I am impressed also by the variety of choice of materials showcasing here. They are so diverse and it must not be easy at all to generate and think of  78 shapes and techniques with every single piece so unique and different. They don’t only use luxurious materials but also cheap and ubiquitous ones. From the hard, sculptural birch wood, raw shells and crisp leather to the soft cocooning cotton and wool that seems like hugging the body. The highest impression is how the team behind this can master so many different materials and manage to show them at their best forms, no matter what the materials are. This is so important to designs nowadays in my thoughts as we are not always lucky enough to buy the expensive or high-quality materials all the time. What you do with it- is what matters – and sometimes it could be so simple and yet so beautiful like the birchwood panel in the picture below.

Among all the body pieces, Henry Moore artworks are exhibited side by side, empowering both the garments and the viewer. Its monumental size, strange yet elegant shapes, really evokes the special mood of the whole venue. As Moore’s legacy and vision of defining the body has shaped and inspired the modern British arts and culture significantly, now the artist himself and his artworks are the core inspiration that suggests the development and emphasis in scale and proportions, texture, and shapes of the collection. Christopher Bailey, Burberry creative director, describes that he is specially fascinated by the contradicting qualities underlying his works.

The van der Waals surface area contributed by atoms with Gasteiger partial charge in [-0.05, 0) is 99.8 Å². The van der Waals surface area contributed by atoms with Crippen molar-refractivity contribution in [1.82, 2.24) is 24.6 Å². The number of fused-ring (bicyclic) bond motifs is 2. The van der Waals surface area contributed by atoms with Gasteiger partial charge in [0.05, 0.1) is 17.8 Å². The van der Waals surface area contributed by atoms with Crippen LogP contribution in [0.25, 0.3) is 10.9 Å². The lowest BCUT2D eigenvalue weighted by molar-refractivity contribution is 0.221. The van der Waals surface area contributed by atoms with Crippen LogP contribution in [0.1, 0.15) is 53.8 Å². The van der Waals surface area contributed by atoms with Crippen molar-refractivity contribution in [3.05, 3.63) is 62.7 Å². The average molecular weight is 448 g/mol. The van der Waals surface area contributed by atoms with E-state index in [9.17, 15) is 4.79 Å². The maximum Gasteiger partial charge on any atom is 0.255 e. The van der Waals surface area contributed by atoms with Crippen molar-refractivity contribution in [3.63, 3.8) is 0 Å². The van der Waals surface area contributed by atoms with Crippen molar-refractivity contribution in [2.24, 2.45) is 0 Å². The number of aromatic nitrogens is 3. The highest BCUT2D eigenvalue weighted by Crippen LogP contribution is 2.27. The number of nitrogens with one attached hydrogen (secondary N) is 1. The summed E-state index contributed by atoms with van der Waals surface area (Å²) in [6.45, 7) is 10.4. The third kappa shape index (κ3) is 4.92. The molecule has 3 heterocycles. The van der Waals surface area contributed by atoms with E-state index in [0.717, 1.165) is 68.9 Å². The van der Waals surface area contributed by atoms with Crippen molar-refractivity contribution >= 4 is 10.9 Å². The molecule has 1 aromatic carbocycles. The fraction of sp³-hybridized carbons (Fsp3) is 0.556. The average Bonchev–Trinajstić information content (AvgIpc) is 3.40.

“They manage also to be human, soft, approachable. I’ve always found them very moving, I think perhaps because they manage to be so monumental and yet so personal, so public and yet so private at the same time,….  between power and gentleness, heaviness and lightness, familiarity and abstraction. Between the hardness of his materials and the fluidity and softness of his forms.”

“At Burberry we are always fascinated by the making process, where it is hidden and where it is revealed. Images of Moore in his studio – the stripes of his apron, the tools of his trade, the artist at work – ended up feeding into the collection itself.”

-Christopher Bailey

I particularly love this section of design development showcase, it is always inspiring to see the moments and the thinking process behind, the hand-drawn sketches, prototypes and raw materials are often so much more authentic than the end point : the final collection

Family Group, Bronze, 1948-49

I really want to say thank you to Burberry to create this exhibition. It is one of the best fashion exhibition I have seen in many many years. And I love that now there is a rise of inclusivity in fashion to invite the public to see and experience the whole idea in physical space. Marketing or not, I think it is a very clever idea also to spread the words as it is now all over social media. Very soon, we will see the conventional runway that builds a close wall between the gatekeepers and the people be replaced by visionary showcases like this – and it is only for the daring creatives that are good enough to open the boundaries, and not afraid of being too mass or being copied. Cause the best things, and their spirits, are always impossible to replicate. Hope you guys enjoy strolling in this – even though just a capture of memories – as much as me.

From London With love,

mono_kmn_200